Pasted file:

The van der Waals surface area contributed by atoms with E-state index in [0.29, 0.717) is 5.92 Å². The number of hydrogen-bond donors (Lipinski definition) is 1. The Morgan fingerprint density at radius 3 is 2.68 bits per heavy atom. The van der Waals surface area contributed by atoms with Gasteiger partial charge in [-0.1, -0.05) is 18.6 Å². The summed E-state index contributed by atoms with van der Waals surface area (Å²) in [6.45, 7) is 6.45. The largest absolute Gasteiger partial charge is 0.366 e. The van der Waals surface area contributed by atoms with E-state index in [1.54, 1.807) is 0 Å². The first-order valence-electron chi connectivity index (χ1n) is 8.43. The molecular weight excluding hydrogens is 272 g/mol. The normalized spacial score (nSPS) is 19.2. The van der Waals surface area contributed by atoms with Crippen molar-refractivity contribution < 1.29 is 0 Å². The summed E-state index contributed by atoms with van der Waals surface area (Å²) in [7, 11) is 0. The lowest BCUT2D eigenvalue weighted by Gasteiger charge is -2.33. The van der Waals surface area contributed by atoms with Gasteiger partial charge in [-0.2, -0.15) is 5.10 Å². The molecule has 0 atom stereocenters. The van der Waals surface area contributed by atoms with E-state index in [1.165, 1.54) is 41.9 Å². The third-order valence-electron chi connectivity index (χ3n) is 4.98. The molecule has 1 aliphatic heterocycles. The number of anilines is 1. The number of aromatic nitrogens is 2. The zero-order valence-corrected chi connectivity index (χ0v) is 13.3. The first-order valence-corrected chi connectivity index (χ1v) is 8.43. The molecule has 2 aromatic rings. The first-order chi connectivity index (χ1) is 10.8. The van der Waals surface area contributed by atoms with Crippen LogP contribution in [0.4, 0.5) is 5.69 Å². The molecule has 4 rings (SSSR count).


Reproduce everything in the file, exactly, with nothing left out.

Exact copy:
The van der Waals surface area contributed by atoms with E-state index in [0.29, 0.717) is 5.92 Å². The number of hydrogen-bond donors (Lipinski definition) is 1. The Morgan fingerprint density at radius 3 is 2.68 bits per heavy atom. The van der Waals surface area contributed by atoms with Gasteiger partial charge in [-0.1, -0.05) is 18.6 Å². The summed E-state index contributed by atoms with van der Waals surface area (Å²) in [6.45, 7) is 6.45. The largest absolute Gasteiger partial charge is 0.366 e. The van der Waals surface area contributed by atoms with E-state index in [1.54, 1.807) is 0 Å². The first-order valence-electron chi connectivity index (χ1n) is 8.43. The molecular weight excluding hydrogens is 272 g/mol. The normalized spacial score (nSPS) is 19.2. The van der Waals surface area contributed by atoms with Crippen molar-refractivity contribution < 1.29 is 0 Å². The summed E-state index contributed by atoms with van der Waals surface area (Å²) in [7, 11) is 0. The lowest BCUT2D eigenvalue weighted by Gasteiger charge is -2.33. The van der Waals surface area contributed by atoms with Gasteiger partial charge in [-0.2, -0.15) is 5.10 Å². The molecule has 0 atom stereocenters. The van der Waals surface area contributed by atoms with E-state index in [1.165, 1.54) is 41.9 Å². The third-order valence-electron chi connectivity index (χ3n) is 4.98. The molecule has 1 aliphatic heterocycles. The number of anilines is 1. The number of aromatic nitrogens is 2. The zero-order valence-corrected chi connectivity index (χ0v) is 13.3. The first-order valence-corrected chi connectivity index (χ1v) is 8.43. The molecule has 2 aromatic rings. The first-order chi connectivity index (χ1) is 10.8. The van der Waals surface area contributed by atoms with Crippen LogP contribution in [0.4, 0.5) is 5.69 Å². The molecule has 4 rings (SSSR count).